One Baton travelling across 72 nations of the world, held and admired by thousands. Meaning different things to different people. Bringing joy, excitement and intrigue. Showing that even though miles apart, we are all still connected. My name is Hope Macho and I was part of the team responsible for designing the Queen’s Baton for the 2022 Commonwealth Games. Inspiration, Thoughts And Ideas. What should The Baton Represent? The life, joy and vibrancy in African countries, the passion and vitality of the Caribbean. Each country, nation, culture and individual has something special we can learn from, be inspired by and implement into our own lives, to transform our mundane days into ones of passion, excitement and exuberance. Sitting around a large oval table with a team of creative innovators, we had the honourable task of creating the 2022 Queen's Baton. How should it look? What's the story behind it? What should its technology be? My inspiration was for the Baton to represent the vitality and vibrancy experienced in other Commonwealth countries, especially African ones, by its colour, materials and vividness. And for it to symbolise us learning from different countries and cultures. As the Baton was to be passed from one Baton bearer to the next, from one country to the next, I wanted it to represent the passing on of wisdom, culture, inspiration and ideas from one nation to another, from one generation to the following. How do they celebrate marriages in Uganda? Could we merge that in our own ceremonies creating unique memorable moments? What's the traditional food in the Bahamas? Could I replicate that recipe to spice up my Friday night meals? By exposure to these new cultures and ways of living, new passions and inspirations are ignited and we are encouraged to restructure our everyday lives, adding diversity and freshness. The Baton contains a strip of LED lights that run through a lighting sequence depending on its state. Light is illumination, light is revelation, light is wisdom. Light ignites. When the Baton is passed from one Baton bearer to the next, the lights run through a colourful, compelling sequence to display what we called the ‘Kiss Moment’. This symbolises the act of transmission and sharing between communities, countries and generations. From Imagination To Creation From the imaginations of a group of inspired individuals, to sticky notes bursting with ideas, transformed into detailed sketches, then captured in Computer Aided Design. Made alive by 3D printed plastic moulds, assembled as Copper, Brass and Aluminium, birthed into the Queen’s Baton. Being an Electronic Engineering Graduate, it was a fascinating and privileged experience. I enjoyed collaborating with creative, like-minded professionals in an environment where I felt encouraged and productive. As a young adult it boosted my confidence in working with and sharing my ideas with people who have been in their industry for years. I learnt a lot and it gave me confidence in starting my first role as an Engineer. The Experience The Big Reveal - BBC and ITV news, radio presenters, the general public. The Baton, something we created was now on display for the world to see. People were amazed! They loved its slenderness, detail and uniqueness. The Launch Event - Visiting Buckingham Palace for the launch of the Baton Relay was exhilarating! The Queen's Band played an attention grabbing performance, and a musical piece from Birmingham Symphony Orchestra set the ambience. It was slightly emotional to witness the Baton at the launch. Watching the Queen place her message inside it and then into the hands of the first Baton bearer it went. The feelings of proudness and delight were shared amongst the team. We then had a drinks reception at Marlborough Mansion, celebrating our accomplishments and hearing the positive, affirming feedback from everyone. Complete From imaginations to a physical product. From the UK to across the globe. To know something you created is impacting thousands of lives in ways you aren't even aware of is heartwarming and rewarding. Videos of other countries intrigued by and admiring the Baton blessed me. One product with an immense effect, carrying a weighty meaning and purpose behind it. It was a wonderful experience and a true honour. Creating the Queen's Baton, igniting change. Thank you to Karen Newman, founder of BOM, for inviting Laura Nyahuye/Maokwo to this project. The Queens Baton was created in collaboration with BOM (Birmingham Open Media), Raymont Osman, Kajul and Maokwo.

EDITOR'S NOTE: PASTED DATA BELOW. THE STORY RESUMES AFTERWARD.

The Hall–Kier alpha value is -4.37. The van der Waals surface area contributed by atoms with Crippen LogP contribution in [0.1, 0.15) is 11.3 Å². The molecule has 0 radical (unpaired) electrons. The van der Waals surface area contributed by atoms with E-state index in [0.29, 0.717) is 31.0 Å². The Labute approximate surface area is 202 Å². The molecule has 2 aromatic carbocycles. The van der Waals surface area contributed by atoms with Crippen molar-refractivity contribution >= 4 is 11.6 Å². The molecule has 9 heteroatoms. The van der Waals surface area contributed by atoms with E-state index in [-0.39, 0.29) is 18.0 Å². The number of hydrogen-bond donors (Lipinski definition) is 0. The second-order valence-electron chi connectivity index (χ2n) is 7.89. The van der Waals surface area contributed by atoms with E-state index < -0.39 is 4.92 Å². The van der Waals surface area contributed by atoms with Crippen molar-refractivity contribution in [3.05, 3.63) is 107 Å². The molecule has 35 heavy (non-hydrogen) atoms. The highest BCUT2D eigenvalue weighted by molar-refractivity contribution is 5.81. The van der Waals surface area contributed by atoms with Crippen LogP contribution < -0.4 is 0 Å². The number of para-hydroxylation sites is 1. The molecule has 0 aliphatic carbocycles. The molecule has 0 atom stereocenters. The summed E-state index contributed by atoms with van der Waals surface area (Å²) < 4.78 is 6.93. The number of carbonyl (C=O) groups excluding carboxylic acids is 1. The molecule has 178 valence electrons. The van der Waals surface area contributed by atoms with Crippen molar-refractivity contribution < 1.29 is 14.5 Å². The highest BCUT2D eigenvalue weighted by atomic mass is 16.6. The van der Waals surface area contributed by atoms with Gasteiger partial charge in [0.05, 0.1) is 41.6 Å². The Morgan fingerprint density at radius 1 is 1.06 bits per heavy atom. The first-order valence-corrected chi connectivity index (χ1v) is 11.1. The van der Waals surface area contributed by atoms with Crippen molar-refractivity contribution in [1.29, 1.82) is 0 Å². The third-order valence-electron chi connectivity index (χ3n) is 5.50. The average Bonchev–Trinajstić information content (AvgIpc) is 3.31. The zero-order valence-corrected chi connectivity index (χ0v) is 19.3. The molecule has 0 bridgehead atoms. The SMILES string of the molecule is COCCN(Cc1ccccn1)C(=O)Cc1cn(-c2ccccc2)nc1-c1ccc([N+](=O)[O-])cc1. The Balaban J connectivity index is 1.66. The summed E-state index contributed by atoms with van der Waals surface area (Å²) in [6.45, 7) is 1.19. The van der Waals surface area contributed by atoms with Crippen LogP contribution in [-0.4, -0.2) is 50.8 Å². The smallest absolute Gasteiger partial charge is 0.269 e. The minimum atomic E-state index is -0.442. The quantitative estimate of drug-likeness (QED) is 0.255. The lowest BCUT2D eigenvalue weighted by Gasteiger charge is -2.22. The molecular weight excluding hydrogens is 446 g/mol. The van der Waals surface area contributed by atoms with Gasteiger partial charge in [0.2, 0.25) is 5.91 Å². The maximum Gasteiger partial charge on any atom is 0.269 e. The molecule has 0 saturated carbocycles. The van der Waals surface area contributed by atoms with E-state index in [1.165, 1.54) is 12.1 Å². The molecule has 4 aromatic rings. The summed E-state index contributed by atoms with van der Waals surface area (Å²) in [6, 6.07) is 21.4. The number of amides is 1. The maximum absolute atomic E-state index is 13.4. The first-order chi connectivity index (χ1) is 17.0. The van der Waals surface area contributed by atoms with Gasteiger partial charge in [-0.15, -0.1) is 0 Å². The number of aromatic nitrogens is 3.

• How we helped make the Commonwealth Queens Baton

    Many reoccurring themes involved in our initial conversation revolved around being female and the concept of motherhood. This heavily influenced the concept structure and colour, which is something in my opinion the past Batons never really portrayed. After all, the Queen Is herself a woman and mother. The other concept we were quite keen on exploring was sustainability. I believe woman and sustainability created when reflecting on the storytelling aspect of the Baton. This project came about at the start of the year, so at that time I was really reflecting on what it means to be sustainable and how I can do my part through my gardening. The topic became quite a solid forerunning concept. Regarding ideas, I really wanted to touch on the ever-increasing mental health issues young people are facing. Yes, the games are inclusive and so they should be, but I do feel there is a gap. Yes, we have room for the disabled, but we need to create further space for those that are fighting invisible battles. Those young people that find it hard to actually step up and find these opportunities, or those who find them but may also find it difficult to pursue them because of various self-esteem issues. I want to speak out for those people. I can say for me, as a first-born daughter and second generation immigrant, there are a lot of challenges that I’ve faced that have made me aware of silent battles. It was very important to me to make a plea for the recognition of those silent and unrecognised change makers in the Baton. The fabrication process was quite interesting. Collaborating with product designers and engineers alike, butting heads in healthy and unhealthy ways. It was both challenging and enlightening at the same time. Sean and Us at Maokwo were quite keen about legacy and I feel that the impact and knowledge I’ve taken away from this project has already made me part of that legacy. Initially, being briefed about the Baton seemed to me more of an engineering commission rather than something I’d like to get involved in as an artist. However, I went with it anyway, because at that time I was quite interested in academic related subjects, and though I was commissioned as an artist to share ideas and help formulate the concept, my heart was really on brushing shoulders with people that are nothing like me, a source of inspiration and direction, and I got that and more! Through immersing myself in this experience, I got a few engineering core skills, one of which is soldering. I have now started venturing into stain glass work which is something I would have thought unattainable if I hadn’t soldered before. Though presented with many challenges including deep seated things like discriminatory and oppressive audiences, this experience was a life lesson. Thank you to Karen Newman, founder of BOM, for inviting Laura Nyahuye/Maokwo to this project. The Queens Baton was created in collaboration with BOM (Birmingham Open Media), Raymont Osman, Kajul and Maokwo.